Why People don’t Talk about their Trauma

**This is a re-blog, originally posted from the “Don’t Lose Hope” site. I found this piece so insightful as to why talking about trauma with others is difficult. For me, the biggest issue has always been negative feedback. It’s been most hurtful when I’ve shared my trauma with someone I care about, and that person is more set on giving […]

Creating Healthy Dialogue on Difficult Topics

It was a few short days after the killing of George Floyd at the hands of a police officer when our young neighbor approached me.

“I’m angry,” he said. “I have some things I’d like to talk to your husband about if he’s available.”

Knowing that my husband was a police officer, I was impressed by this young man’s initiative to come over and have an in-person conversation.

Our family had continued to be stressed and taxed by the pressure and attack on police that ensued after the horrible incident. The attack on the character of all law enforcement seemed to quickly permeate through our nation.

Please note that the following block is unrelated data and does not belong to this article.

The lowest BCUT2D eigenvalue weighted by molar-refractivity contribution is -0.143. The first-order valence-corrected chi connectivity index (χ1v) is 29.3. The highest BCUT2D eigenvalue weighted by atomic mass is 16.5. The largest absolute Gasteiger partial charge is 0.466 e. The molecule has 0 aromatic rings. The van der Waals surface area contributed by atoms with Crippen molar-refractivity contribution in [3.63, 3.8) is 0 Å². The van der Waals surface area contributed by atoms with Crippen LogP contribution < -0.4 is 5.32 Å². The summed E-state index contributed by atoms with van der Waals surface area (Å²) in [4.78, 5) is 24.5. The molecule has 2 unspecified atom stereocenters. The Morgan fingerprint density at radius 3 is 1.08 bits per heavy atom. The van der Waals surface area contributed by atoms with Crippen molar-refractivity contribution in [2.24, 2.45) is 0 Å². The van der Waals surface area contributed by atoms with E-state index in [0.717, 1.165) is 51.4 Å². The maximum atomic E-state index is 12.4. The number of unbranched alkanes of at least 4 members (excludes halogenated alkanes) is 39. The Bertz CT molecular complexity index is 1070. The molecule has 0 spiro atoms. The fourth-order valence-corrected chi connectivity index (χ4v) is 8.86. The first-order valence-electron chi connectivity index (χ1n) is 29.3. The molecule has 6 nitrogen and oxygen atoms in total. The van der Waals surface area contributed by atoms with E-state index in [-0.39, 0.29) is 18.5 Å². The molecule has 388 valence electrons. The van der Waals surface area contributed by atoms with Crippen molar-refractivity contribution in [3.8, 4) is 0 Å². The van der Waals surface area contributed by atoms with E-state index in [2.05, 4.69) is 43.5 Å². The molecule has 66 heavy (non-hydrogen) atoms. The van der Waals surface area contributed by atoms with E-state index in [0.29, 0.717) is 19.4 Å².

Fear quickly gripped our household. I wish I could say I’ve been handling it well, but it’s been an immense struggle on top of COVID-19. I have had to turn over my anxiety daily to God and seek help for our family in these difficult times.

I know my husband is in this profession to make a positive change and keep the community safe, but it’s an extremely demanding career. I wish more people would willingly sit down and talk with an officer or their family to learn about the stresses and dynamics of the job.

And our neighbor did just that.

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